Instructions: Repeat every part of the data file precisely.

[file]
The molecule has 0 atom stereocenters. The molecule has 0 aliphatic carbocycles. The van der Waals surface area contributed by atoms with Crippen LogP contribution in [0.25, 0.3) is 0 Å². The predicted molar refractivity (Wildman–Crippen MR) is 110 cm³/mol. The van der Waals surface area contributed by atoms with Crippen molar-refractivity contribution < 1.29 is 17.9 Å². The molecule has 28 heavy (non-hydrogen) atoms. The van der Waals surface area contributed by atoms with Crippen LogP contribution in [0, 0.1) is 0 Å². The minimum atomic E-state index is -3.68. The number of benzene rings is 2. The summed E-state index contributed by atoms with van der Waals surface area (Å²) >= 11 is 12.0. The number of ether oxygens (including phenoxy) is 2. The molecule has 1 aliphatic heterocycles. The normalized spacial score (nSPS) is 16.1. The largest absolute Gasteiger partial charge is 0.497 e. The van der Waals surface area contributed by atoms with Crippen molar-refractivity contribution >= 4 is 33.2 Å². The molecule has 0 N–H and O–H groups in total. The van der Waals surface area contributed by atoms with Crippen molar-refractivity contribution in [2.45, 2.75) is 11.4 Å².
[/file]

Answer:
The molecule has 0 atom stereocenters. The molecule has 0 aliphatic carbocycles. The van der Waals surface area contributed by atoms with Crippen LogP contribution in [0.25, 0.3) is 0 Å². The predicted molar refractivity (Wildman–Crippen MR) is 110 cm³/mol. The van der Waals surface area contributed by atoms with Crippen molar-refractivity contribution < 1.29 is 17.9 Å². The molecule has 28 heavy (non-hydrogen) atoms. The van der Waals surface area contributed by atoms with Crippen LogP contribution in [0, 0.1) is 0 Å². The minimum atomic E-state index is -3.68. The number of benzene rings is 2. The summed E-state index contributed by atoms with van der Waals surface area (Å²) >= 11 is 12.0. The number of ether oxygens (including phenoxy) is 2. The molecule has 1 aliphatic heterocycles. The normalized spacial score (nSPS) is 16.1. The largest absolute Gasteiger partial charge is 0.497 e. The van der Waals surface area contributed by atoms with Crippen molar-refractivity contribution >= 4 is 33.2 Å². The molecule has 0 N–H and O–H groups in total. The van der Waals surface area contributed by atoms with Crippen molar-refractivity contribution in [2.45, 2.75) is 11.4 Å².